There are three ways to compile a "best of" list: 1) look at the numbers and select the items that are the most popular, 2) convene a panel of experts and come to a consensus, or 3) ask a opinionated writer for his personal opinion. This column takes the third approach.

Over the past year, I've given dozens of podcasts a listen or two. The seven below are, IMHO, the best of the best:

Hosts: Alex Blumberg and Lisa Chow

What: The first two seasons follow businesses in the early stage of startup. Sometimes, the hosts spend an entire season in one business and sometimes they do one business per episode. Insanely interesting, if you're an entrepreneur.

Why: The problem with Shark Tank is that it never goes in-depth. With StartUp, you get into the details--financial and emotional--of what it takes to really launch a business. It's like reality TV, but it's not TV and the reality is actually real. (What a concept, eh?)

Host: Karina Longworth

What: This cast consists of nothing more than Longworth reading her well-researched opinions about Hollywood in the 20th century with background music. The idea sounds boring, but it's bizarrely riveting.

Why: There is no cultural force that's had a larger effect upon modern society than the Hollywood of the last century (i.e., before the internet.) You can't really understand how #MeToo happened (and why it took so long) without understanding Hollywood.

Hosts:  PJ Vogt and Alex Goldman

What: Every cast illuminates some weird corner of the internet. Sometimes it's an in-depth story (like when the hosts traveled to India to chase down a scammer), and sometimes it's just Vogt and Goldman talking about (and trying to understand) some weird meme. Utterly fascinating. 

Why: You can't understand business today if you don't understand the internet. While some of the topics here are obscure, much of what's discussed provides insight into how technology is changing our world. Fascinating and funny.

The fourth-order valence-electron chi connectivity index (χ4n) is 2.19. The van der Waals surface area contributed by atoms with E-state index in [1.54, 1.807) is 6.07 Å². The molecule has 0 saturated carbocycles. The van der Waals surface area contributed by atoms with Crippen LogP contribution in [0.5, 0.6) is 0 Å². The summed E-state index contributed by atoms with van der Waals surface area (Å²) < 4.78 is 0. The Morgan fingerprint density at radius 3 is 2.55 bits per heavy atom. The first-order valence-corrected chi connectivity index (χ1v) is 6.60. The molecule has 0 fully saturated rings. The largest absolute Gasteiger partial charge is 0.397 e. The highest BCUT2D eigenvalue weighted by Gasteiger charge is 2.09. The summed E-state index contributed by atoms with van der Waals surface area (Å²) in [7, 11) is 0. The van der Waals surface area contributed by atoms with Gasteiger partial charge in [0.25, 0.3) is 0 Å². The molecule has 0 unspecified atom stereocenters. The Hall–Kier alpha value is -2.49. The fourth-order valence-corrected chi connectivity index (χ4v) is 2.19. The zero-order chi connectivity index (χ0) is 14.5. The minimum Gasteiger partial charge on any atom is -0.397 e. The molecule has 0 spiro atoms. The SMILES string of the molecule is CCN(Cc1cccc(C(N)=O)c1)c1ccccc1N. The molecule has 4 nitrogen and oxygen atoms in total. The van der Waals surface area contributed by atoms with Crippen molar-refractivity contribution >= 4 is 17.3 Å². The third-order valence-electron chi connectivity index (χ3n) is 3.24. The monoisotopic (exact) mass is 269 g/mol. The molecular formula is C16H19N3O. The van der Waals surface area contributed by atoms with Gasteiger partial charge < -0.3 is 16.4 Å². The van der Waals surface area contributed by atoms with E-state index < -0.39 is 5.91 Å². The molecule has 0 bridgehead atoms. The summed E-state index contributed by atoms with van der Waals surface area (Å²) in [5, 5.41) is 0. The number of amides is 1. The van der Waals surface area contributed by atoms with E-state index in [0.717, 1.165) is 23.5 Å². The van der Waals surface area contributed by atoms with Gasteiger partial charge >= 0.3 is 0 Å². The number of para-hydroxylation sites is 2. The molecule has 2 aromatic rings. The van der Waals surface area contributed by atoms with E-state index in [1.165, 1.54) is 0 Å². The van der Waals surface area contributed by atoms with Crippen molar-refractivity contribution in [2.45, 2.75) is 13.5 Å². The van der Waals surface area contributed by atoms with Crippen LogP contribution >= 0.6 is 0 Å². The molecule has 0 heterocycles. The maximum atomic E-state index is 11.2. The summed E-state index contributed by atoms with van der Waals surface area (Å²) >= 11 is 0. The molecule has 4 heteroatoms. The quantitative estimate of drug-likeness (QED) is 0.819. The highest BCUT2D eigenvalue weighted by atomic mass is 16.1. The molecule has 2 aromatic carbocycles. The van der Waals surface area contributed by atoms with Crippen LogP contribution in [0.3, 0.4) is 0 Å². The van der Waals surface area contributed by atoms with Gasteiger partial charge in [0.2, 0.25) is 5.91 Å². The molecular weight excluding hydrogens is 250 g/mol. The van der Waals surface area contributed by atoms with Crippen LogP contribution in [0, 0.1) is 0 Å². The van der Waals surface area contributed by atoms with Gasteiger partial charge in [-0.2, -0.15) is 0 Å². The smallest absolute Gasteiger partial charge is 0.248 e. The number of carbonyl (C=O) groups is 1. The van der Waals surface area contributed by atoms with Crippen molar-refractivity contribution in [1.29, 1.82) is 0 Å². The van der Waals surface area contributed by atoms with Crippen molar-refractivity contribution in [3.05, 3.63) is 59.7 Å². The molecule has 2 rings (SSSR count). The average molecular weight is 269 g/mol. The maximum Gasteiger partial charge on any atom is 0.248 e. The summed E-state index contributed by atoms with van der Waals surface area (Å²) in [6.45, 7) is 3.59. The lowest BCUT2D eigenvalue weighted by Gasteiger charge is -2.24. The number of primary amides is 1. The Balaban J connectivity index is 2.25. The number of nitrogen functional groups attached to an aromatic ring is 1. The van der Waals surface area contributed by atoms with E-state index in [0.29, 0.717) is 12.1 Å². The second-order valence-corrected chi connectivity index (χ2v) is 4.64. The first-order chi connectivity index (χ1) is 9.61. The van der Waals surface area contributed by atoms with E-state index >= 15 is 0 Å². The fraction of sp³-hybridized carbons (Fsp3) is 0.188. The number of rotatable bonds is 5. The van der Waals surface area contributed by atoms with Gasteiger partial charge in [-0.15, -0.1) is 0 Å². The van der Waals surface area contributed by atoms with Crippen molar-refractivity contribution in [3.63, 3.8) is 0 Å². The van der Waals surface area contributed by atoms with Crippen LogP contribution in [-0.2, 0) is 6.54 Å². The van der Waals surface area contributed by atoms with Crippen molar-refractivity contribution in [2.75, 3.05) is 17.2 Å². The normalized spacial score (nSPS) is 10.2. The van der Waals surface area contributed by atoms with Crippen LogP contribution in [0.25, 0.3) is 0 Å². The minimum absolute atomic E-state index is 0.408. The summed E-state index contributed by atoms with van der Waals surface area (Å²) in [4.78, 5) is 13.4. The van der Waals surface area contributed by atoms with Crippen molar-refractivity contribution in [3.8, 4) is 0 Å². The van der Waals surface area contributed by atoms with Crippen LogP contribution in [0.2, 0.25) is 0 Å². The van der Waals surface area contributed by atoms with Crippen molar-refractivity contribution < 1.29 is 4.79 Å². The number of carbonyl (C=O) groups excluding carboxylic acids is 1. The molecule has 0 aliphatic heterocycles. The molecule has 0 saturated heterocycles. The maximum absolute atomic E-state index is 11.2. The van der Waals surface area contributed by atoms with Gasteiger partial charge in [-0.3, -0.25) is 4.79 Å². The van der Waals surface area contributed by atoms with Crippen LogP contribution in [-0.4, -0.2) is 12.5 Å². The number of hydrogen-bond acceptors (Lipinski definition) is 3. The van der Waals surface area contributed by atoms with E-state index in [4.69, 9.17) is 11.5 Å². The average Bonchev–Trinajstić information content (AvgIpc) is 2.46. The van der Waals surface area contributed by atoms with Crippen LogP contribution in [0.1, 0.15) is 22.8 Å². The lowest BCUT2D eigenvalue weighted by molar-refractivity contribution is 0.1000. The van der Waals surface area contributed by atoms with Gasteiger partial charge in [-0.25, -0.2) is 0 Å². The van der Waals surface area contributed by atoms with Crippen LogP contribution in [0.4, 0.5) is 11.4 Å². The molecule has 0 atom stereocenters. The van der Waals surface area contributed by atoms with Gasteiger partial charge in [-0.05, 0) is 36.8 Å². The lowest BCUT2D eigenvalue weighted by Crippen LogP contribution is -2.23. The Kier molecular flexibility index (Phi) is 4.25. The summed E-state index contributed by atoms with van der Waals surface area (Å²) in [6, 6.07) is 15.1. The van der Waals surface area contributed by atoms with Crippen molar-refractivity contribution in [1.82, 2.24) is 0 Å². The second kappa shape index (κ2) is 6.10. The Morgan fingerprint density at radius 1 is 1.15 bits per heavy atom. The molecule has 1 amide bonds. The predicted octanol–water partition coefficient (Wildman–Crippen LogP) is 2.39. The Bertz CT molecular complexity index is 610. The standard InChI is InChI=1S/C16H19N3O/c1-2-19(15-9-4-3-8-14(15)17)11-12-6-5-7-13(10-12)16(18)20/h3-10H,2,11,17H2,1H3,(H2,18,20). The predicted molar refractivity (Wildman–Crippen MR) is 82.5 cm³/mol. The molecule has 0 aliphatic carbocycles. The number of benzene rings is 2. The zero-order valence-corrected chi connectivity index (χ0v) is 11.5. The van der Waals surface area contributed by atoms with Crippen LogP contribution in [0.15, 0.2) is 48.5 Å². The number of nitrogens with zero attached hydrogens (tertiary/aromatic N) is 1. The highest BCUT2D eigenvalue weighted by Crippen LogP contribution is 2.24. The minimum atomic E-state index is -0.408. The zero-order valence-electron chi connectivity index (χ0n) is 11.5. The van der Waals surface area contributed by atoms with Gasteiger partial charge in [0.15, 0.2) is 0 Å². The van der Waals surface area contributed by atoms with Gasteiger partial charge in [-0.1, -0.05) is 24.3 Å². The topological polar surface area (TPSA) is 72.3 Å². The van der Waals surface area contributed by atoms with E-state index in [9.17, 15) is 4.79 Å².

Host: Malcolm Gladwell

What: The best-selling author Malcolm Gladwell digs into history and reinterprets an event, person, or idea that you think you know about but where you've missed the real story. Example: That whole thing about Toyotas accelerating without brakes was total BS.

Why: Gladwell picks topics that aren't just a new side to an old story but which also manage to provide perspective into the wider world. Example: The Toyota cast helped me understand how dumb public opinion can cost a company billions of dollars. Ouch!

Host: Chris Anderson

What: Weekly episodes feature the head of the TED organization deep in conversation with TED speakers about the ideas they shared in their TED Talks. If you've got a favorite TED Talk, chances are Anderson will get around to that speaker eventually.

Why: The one problem with TED Talks is that they're too short. Just when you're getting interested, the host is starting to wrap things up. TED Talks, in other words, always leave you wanting more. Hence this cast, which is more.

Host: Tony Robbins (well, duh)

What: Motivational-speaker extraordinaire Robbins discusses everything from relationships to addictions to life goals to the latest neuroscience, all with his unique brand of intensity and perceptiveness.

Why: While people either love or hate Tony Robbins, there's no arguing that he has a uniquely positive take on life and a way of explaining things that makes sense and, most important of all, is actionable.

Host: Wendy Zukerman

What: Provides the science (from real scientists) behind issues ranging from the arguably trivial, like dieting and ancient astronauts, to the downright dangerous, like gun control and abortion. (I'll bet the show got death threats from those two episodes.)

Why: In a world full of egregious bulls--t and alternative facts, it's a relief to have scientific claims weighed and explained. While the presentation is lighthearted, this is serious stuff of the "everyone should know this" variety. Be prepared to shed your erroneous beliefs.

EXPLORE MORE Best in Business COMPANIESRectangle